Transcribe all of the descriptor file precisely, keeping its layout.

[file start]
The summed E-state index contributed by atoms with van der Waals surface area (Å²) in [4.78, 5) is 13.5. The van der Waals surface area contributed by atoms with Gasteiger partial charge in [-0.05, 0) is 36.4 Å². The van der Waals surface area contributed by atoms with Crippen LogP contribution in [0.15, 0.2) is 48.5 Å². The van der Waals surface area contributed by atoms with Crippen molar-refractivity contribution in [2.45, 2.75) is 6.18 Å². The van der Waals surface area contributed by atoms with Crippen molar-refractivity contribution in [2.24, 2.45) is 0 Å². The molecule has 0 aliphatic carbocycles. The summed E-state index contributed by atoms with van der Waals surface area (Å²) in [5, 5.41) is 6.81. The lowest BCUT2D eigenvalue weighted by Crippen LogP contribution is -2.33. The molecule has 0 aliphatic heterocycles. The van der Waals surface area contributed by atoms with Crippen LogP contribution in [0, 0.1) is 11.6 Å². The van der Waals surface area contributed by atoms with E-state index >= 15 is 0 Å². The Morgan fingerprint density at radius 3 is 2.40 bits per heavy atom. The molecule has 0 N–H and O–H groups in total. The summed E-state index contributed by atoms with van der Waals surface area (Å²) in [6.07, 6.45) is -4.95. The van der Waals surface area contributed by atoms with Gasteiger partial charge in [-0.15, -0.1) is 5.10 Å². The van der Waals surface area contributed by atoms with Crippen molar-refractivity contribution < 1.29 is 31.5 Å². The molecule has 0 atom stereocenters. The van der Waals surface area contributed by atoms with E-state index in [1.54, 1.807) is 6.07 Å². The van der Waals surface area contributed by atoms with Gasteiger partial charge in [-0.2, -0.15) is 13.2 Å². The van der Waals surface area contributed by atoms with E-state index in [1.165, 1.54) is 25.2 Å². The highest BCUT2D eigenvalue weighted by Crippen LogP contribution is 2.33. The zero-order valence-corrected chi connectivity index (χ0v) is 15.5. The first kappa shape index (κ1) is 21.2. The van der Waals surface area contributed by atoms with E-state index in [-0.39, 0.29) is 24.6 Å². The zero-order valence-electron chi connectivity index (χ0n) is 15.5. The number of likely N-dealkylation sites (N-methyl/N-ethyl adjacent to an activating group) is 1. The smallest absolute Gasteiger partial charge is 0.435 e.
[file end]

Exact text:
The summed E-state index contributed by atoms with van der Waals surface area (Å²) in [4.78, 5) is 13.5. The van der Waals surface area contributed by atoms with Gasteiger partial charge in [-0.05, 0) is 36.4 Å². The van der Waals surface area contributed by atoms with Crippen LogP contribution in [0.15, 0.2) is 48.5 Å². The van der Waals surface area contributed by atoms with Crippen molar-refractivity contribution in [2.45, 2.75) is 6.18 Å². The van der Waals surface area contributed by atoms with Crippen molar-refractivity contribution in [2.24, 2.45) is 0 Å². The molecule has 0 aliphatic carbocycles. The summed E-state index contributed by atoms with van der Waals surface area (Å²) in [5, 5.41) is 6.81. The lowest BCUT2D eigenvalue weighted by Crippen LogP contribution is -2.33. The molecule has 0 aliphatic heterocycles. The van der Waals surface area contributed by atoms with Crippen LogP contribution in [0, 0.1) is 11.6 Å². The van der Waals surface area contributed by atoms with E-state index >= 15 is 0 Å². The Morgan fingerprint density at radius 3 is 2.40 bits per heavy atom. The molecule has 0 N–H and O–H groups in total. The summed E-state index contributed by atoms with van der Waals surface area (Å²) in [6.07, 6.45) is -4.95. The van der Waals surface area contributed by atoms with Gasteiger partial charge in [-0.15, -0.1) is 5.10 Å². The van der Waals surface area contributed by atoms with Crippen molar-refractivity contribution < 1.29 is 31.5 Å². The molecule has 0 atom stereocenters. The van der Waals surface area contributed by atoms with E-state index in [1.54, 1.807) is 6.07 Å². The van der Waals surface area contributed by atoms with Gasteiger partial charge in [-0.2, -0.15) is 13.2 Å². The van der Waals surface area contributed by atoms with E-state index in [1.165, 1.54) is 25.2 Å². The highest BCUT2D eigenvalue weighted by Crippen LogP contribution is 2.33. The zero-order valence-corrected chi connectivity index (χ0v) is 15.5. The first kappa shape index (κ1) is 21.2. The van der Waals surface area contributed by atoms with E-state index in [-0.39, 0.29) is 24.6 Å². The zero-order valence-electron chi connectivity index (χ0n) is 15.5. The number of likely N-dealkylation sites (N-methyl/N-ethyl adjacent to an activating group) is 1. The smallest absolute Gasteiger partial charge is 0.435 e.